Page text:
I'm only aware of the portable stringers listed above, the SW MS140 looks like a solid machine but it does weigh in at 10kg(with case) compared to 4kg for the Pro Stringer. The MiStringer is the lightest at 3kg which is pretty amazing and it also seems to go a good job according to the reviews.
All the machines have their strengths and weaknesses and you have to rate them on what you features you feel are most important.
TD
 

MAX PLY

Hall of Fame
#16
Any time a new poster that never posted before praises a machine makes me wonder of their association with the company
But Tenniswarehousecustomer has the benefit of being backed up by John Doe and MrSmith (who collectively have 19 posts)--sounds credible to me.:rolleyes: Sadly, I suspect the SW MS140 is pretty darn good from what I have seen on other threads--alas, fictional endorsements dilute rather than enhance its perception.
 
#17
I don't have any connection with Stringway and I paid full price for my MS140. If you provide your email address, I can send you my receipt. I have over 16 years stringing experience and it's not my first machine. So far I'm happy with the machine.

This forum is for sharing information, but sadly, if you recommend the machine, people suspect you in association with the manufacturer. Lol.
 

MAX PLY

Hall of Fame
#18
^^^ Cool. Welcome aboard then. How about a full review for the OP on the MS140--there were some threads on here about it's development and a video but would be interested in the stringing experience and how truly portable (and easy to set up it is).
 
#19
I don't have any connection with Stringway and I paid full price for my MS140. If you provide your email address, I can send you my receipt. I have over 16 years stringing experience and it's not my first machine. So far I'm happy with the machine.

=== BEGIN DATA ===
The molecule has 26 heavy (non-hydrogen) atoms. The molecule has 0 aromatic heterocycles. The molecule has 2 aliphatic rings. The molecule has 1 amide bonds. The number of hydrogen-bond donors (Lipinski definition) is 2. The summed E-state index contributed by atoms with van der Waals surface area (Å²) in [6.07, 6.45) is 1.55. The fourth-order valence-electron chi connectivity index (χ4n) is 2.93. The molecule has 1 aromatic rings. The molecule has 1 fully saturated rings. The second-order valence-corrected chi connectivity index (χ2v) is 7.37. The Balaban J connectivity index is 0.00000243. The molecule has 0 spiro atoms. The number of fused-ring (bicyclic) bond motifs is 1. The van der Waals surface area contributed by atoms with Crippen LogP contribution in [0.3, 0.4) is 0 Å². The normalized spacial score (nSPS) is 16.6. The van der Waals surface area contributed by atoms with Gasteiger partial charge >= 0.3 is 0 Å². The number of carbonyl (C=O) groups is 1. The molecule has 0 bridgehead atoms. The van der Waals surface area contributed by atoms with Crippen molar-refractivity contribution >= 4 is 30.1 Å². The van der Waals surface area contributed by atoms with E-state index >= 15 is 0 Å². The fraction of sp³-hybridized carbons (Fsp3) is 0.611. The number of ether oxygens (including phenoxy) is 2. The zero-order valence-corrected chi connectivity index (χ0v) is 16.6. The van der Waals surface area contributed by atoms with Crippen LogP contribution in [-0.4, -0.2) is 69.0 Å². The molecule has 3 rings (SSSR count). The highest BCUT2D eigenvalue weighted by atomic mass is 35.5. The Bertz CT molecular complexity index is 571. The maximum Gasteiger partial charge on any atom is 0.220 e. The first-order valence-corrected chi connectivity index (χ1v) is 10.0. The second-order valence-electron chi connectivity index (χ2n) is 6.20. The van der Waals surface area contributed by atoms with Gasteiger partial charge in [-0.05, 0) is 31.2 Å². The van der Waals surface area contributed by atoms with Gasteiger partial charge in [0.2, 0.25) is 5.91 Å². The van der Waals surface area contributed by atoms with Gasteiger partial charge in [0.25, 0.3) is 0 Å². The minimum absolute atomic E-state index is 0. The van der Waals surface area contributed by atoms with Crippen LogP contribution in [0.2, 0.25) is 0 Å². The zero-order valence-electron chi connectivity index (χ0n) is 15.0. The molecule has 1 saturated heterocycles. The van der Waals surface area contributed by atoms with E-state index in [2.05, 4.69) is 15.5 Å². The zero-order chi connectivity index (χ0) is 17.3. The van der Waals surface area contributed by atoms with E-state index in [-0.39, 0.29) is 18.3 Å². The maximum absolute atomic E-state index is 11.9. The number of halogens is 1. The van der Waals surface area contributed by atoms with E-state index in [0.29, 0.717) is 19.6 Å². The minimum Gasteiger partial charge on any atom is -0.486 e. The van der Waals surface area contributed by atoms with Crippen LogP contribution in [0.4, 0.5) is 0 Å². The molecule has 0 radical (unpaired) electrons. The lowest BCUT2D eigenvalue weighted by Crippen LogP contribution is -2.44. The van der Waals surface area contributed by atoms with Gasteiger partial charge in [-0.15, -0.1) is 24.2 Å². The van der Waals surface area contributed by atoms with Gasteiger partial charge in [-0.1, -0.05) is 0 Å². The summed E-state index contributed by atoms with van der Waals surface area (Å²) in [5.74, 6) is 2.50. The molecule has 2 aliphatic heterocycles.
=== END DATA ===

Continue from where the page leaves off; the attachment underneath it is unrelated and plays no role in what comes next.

This forum is for sharing information, but sadly, if you recommend the machine, people suspect you in association with the manufacturer. Lol.
I too have the MS140L, bought it to travel with my son and I through Canada for tennis. Been on planes (as carry on... security has had no issues with this thing, despite not knowing what it is). It supplements my Alpha drop weight I have been using for the past 7 years, which I leave at home now. Reason for buying it? My experience with Stringway clamps primarily, and that it was a constant pull, not a fan of LO stringers. I can show the case opened and the stringer bolted in, if anyone wants to see it.

I asked about other travel stringers because people have asked me and my only experience with stringers is this one from SW and my drop weight from Alpha, both of which continue to serve us well.




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#20
Thanks. I'll try to put something together, it may take me a few days.

Portability is not the best feature of MS140. The case with machine, clamps, tools will be about 10 kg. Nevetheless, one guy managed to bring MS140 on a plane in carry on luggage.

Stringway posted a good video on YouTube about MS140.
 
#21
Any time a new poster that never posted before praises a machine makes me wonder of their association with the company
I do not have any connection with any company. I just wanted a small machine that does not take up much space in my house that primarily strings the best with portability coming second. I rarely travel far but I do like to take it outside and set it up where an electric outlet is unavailable and so far the MS140 seems best for me. However there are compromises. I agree with John Doe "portability is not the best feature". Having to find a table to clamp it to is inconvenient. People always on the go may want something smaller and lighter alternatives such as the Pro Stringer or MiStringer. I do not have much experience with other machines then the ones I listed so if anyone has suggestions for something that could fit my needs better please post and I will consider that machine too.